Friday, February 7, 2014

Brunello di Montalcino: Reflecting Place, Philosophy, Vintage

Hills and vineyards around Montalcino, Italy

I usually write about wines that are on my budget – no more than $25, and most often considerably less. But there are some wines that will never be had for less than $50+ but which are considered by most experts to be worth every penny. For me, these are special occasion wines. Italy’s Brunello di Montalcino is such a wine. 

Once considered rare, Brunello has enjoyed a growing worldwide popularity in the last few decades, thanks in large part to the Consorzio Del Vino Brunello Di Montalcino, which hosted a tasting I attended last week in Beverly Hills, and to sommeliers like Taylor Parsons, Beverage Director at Republique in Los Angeles (formerly wine director at restaurants Mozza, Spago and Campanile) and speaker at the event. Parsons, who advises consumers on food pairings, believes that there is a move on the wine consumer's part to understand the details of wine, and he has a passion for Brunello that he’s eager to share.

Brunello di Montalcino is one of the gems of Italian red wines, and ironically is also considered one of the youngest. It was only in the mid-19th century that wine producers around the foothills between Siena and Florence (which battled over Montalcino frequently), and strategically located overlooking three rivers, decided to break with Tuscan tradition of blending varietals and began to exclusively base their wines on Sangiovese. A series of experiments lead to the Brunello wine of Montalcino.

The Sangiovese grape is highly valued mainly because it can be aged long, allowing red wines of nuance and quality to be produced. It’s high acid and tannins also make it a good food-pairing wine. Brunello di Montalcino requires that the wine be aged a minimum of 24 months in oak casks, 4 additional months in bottles (6 months for “Riserva”), and cannot be sold until January of the fifth year following the harvest (sixth year for Riserva). A minimum of 5 years aging, when combined with precise winemaking methods and the fact that Brunello di Montalcino is now extremely fashionable, all support its hefty price tag.

But there’s more to the story. The municipality of Montalcino is a pristine landscape, and boasts just 3,000 acres of vineyards (compared to nearby Chianti with 41,000 acres) with ancient stone structures dotting the landscape. The vineyards are 1800 feet above sea level and bounded by rivers and protected by a forested mountain, creating a “territory made for wine,” per the Consorzio’s literature. Its soils are rich and varied, but different aspects (directions) of the vineyards create variety among crops. The climate is Mediterranean, tending toward dry. Irrigation is not permitted in the vineyards, so Mother Nature plays a big role year to year.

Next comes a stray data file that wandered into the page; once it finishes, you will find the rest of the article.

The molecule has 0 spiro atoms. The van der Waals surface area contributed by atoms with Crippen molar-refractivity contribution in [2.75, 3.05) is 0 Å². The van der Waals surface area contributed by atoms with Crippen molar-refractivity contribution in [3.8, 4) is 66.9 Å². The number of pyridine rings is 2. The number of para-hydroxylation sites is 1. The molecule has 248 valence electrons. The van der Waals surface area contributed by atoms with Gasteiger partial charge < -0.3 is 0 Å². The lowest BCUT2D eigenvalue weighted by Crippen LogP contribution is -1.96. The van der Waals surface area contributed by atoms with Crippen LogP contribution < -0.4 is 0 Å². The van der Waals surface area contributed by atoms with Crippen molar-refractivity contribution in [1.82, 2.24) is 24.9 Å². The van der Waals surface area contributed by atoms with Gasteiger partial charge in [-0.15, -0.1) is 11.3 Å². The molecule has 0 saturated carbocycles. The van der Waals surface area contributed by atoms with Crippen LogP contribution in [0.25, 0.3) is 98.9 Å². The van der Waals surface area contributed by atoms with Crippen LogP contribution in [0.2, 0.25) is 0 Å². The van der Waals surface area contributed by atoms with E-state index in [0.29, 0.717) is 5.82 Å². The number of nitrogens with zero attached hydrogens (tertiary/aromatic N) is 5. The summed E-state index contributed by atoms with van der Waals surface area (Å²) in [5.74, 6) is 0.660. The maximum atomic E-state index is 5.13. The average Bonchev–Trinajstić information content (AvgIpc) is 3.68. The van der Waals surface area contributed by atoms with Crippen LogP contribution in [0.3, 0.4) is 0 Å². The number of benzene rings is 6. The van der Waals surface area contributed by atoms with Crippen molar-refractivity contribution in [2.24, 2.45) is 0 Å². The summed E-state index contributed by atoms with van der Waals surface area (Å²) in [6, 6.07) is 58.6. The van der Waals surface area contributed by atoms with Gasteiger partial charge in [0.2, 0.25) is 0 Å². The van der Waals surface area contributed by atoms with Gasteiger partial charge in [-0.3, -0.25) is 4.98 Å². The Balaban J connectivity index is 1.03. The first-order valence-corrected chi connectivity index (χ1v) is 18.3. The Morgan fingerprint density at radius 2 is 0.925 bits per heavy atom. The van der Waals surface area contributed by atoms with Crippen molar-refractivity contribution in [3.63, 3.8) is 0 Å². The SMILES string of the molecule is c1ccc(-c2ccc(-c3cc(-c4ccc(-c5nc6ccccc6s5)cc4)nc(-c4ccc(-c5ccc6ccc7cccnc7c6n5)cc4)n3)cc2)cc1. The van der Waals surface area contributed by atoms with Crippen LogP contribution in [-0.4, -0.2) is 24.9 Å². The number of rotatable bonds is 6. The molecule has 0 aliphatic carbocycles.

And the 2009 vintage, which we sampled last week, while a warm one, was not so warm that it affected the wines negatively. In fact, the wines —while not all full-blown yet – were highly drinkable and elegant.

Parsons says Sangiovese “is not just a tannic, earthy red.”  While it’s reflective of a place, a philosophy, and a vintage, he says, it is also susceptible to a heavy hand in the wine cellar. But Italians have “figured out the best place to grow it to be reflective of its terroir.” Because of its acidity, Sangiovese pairs well with rich, fatty meats – typical Tuscan foods – as the acid cuts through the fat. But, says Parsons, “the very thing that makes Brunello good with meat means your average drinker will not drink it as an aperitif."
Brunello di Montalcino achieved DOC classification in 1966, which, like France’s Appellation Contrôlée, specifies the geographic area, permitted grape varietals, and minimum alcohol level. It achieved the higher-status DOCG (the “G” meaning Garantita, or Guarantee), which means that in addition to all DOC requirements, the wines must be bottled in the region of production and are subject to tasting by the Ministry of Agriculture. All DOCG wines carry a numbered seal of approval on the bottle.

Three wines that I liked:

Belpoggio ($49-$59, displayed the sour cherry notes typical of Sangiovese, with powerful yet balanced tannins and acid.

Banfi ($90, had an iodine character, “like walking on the beach,” according to the tasting panel. I found this wine quite elegant and complex, with good acid but not too much tannin.

Le Chiuse ($60, was balanced and elegant with a nice minerality and smooth tannins.

You can find these wines at or check with your local retailer. And for a list of Consorzio del Vino Brunello di Montalcino producers visit

Until next time, Ciao!

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